I pieced together this short video from available highlights. NFL.com isn't real keen on run defense, so it's shy on anything but Giants backs kicking ass. Nevertheless, though limited in scope, I think it offers a good look at the strengths and limitations of Brandon Jacobs. I included clips of Ahmad Bradshaw for comparison and to control for offensive line and play calling. You'll notice the first clip is Bradshaw.
Ahmad Bradshaw's Loose Upfield Cut
Toss play left. Bradshaw moves outside, plants and runs a looping cut up field. Bradshaw is more agile than Jacobs and sometimes it's to his detriment. Bradshaw runs for a good gain, but is slow into the second level.
Clips 2 & 3
Brandon Jacobs' Driving Upfield Cut
In the next two clips, you can see Jacobs driving into the second level with an efficient, powerful cut up field. Jacobs is fastest and strongest when his shoulders are parallel to the goal line. Jacobs has excellent feet and can cut well, but when in motion, his cut range becomes much more narrow.
Clips 4 & 5
Bradshaw's Quick Lateral Cut
Two perspectives on the same run. Here's where Bradshaw has it all over Jacobs: a high speed, lateral cut. Bradshaw is above average cutting "against the grain" on the move, and that cut, coupled with his balance helps him break a long run in the open field.
Jacobs' Narrow Cuts on the Run
This run examples an ideal Jacobs' rush: north to south. A few things are evident. First, his strong second gear, but also the negligible difference between his second and third gear. Jacobs has great burst on the second level, but he won't outrun a DB. More importantly, notice Jacobs' limited cutting range on the move. Some of this is simple momentum, 260 pounds is hard to stop -- even for Jacobs. Jacobs ran a 4.56/40, but a 7.53 three cone drill. The latter is linemen country. Offensive. Jacobs has excellent feet and is no doubt more agile than a linemen, but has limited cutting ability when running downhill. His cuts, sharp and assertive approaching the pile, become restricted and narrow when he's running hard.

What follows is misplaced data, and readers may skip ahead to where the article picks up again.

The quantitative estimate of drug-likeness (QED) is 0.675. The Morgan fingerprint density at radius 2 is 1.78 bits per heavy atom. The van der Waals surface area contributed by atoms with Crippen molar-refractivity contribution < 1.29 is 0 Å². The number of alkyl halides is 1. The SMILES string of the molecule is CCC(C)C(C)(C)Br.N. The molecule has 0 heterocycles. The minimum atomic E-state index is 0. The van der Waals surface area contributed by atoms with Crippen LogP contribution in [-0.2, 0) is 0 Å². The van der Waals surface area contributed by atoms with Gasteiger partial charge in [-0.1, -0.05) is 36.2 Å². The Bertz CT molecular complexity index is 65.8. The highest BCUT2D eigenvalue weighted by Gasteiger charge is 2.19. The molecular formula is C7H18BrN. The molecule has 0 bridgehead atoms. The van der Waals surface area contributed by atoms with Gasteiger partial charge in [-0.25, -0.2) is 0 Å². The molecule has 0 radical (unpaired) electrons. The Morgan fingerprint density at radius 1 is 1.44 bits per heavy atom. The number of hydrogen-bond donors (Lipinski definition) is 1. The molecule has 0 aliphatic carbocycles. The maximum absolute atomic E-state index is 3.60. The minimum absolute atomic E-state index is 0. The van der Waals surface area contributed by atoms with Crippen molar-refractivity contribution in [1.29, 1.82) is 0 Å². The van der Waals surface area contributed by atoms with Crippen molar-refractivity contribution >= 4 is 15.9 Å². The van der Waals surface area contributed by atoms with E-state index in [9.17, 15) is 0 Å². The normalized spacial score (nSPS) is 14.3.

Jacobs is a powerful, quick downhill rusher with incredible feet for his size, but his cuts become narrow and deliberate on the run. That's where I think Seattle's gang tackling, penetrative defense will shine. Jacobs is not strong at cutting laterally. His best cuts are up field. If Seattle should get early penetration, Jacobs is poorly fit to cut back away from defenders or scramble for daylight. Jacobs lack of elusiveness should allow Seattle to get bodies on him, and that should negate his power. I have all the respect in the world for Jacobs and think he's a top flight running back, but I see this matchup in Seattle's favor. Their run defense, already dominant, should turn Jacobs into a non-factor.